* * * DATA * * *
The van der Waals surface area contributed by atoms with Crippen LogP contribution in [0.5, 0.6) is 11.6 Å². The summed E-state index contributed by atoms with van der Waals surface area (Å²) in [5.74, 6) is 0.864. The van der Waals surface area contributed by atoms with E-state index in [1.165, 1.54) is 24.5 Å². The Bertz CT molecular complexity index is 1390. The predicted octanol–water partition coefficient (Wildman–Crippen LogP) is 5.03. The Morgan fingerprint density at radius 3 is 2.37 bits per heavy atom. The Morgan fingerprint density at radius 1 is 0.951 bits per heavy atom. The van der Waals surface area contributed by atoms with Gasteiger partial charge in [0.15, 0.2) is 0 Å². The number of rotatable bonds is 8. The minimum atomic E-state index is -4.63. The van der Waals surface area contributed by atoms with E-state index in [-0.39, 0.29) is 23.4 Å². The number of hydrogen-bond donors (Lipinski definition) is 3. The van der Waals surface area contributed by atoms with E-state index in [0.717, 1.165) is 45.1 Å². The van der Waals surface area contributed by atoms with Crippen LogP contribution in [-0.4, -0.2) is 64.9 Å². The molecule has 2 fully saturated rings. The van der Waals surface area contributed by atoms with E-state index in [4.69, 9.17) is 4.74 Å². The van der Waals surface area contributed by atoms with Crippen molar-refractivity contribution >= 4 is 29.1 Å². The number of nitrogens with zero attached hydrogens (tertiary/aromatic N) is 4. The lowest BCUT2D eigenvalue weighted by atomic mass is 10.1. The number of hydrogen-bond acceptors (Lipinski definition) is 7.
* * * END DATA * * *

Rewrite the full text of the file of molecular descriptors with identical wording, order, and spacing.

The van der Waals surface area contributed by atoms with Crippen LogP contribution in [0.5, 0.6) is 11.6 Å². The summed E-state index contributed by atoms with van der Waals surface area (Å²) in [5.74, 6) is 0.864. The van der Waals surface area contributed by atoms with E-state index in [1.165, 1.54) is 24.5 Å². The Bertz CT molecular complexity index is 1390. The predicted octanol–water partition coefficient (Wildman–Crippen LogP) is 5.03. The Morgan fingerprint density at radius 3 is 2.37 bits per heavy atom. The Morgan fingerprint density at radius 1 is 0.951 bits per heavy atom. The van der Waals surface area contributed by atoms with Gasteiger partial charge in [0.15, 0.2) is 0 Å². The number of rotatable bonds is 8. The minimum atomic E-state index is -4.63. The van der Waals surface area contributed by atoms with E-state index in [-0.39, 0.29) is 23.4 Å². The number of hydrogen-bond donors (Lipinski definition) is 3. The van der Waals surface area contributed by atoms with E-state index in [0.717, 1.165) is 45.1 Å². The van der Waals surface area contributed by atoms with Crippen LogP contribution in [-0.4, -0.2) is 64.9 Å². The molecule has 2 fully saturated rings. The van der Waals surface area contributed by atoms with E-state index in [4.69, 9.17) is 4.74 Å². The van der Waals surface area contributed by atoms with Crippen molar-refractivity contribution >= 4 is 29.1 Å². The number of nitrogens with zero attached hydrogens (tertiary/aromatic N) is 4. The lowest BCUT2D eigenvalue weighted by atomic mass is 10.1. The number of hydrogen-bond acceptors (Lipinski definition) is 7.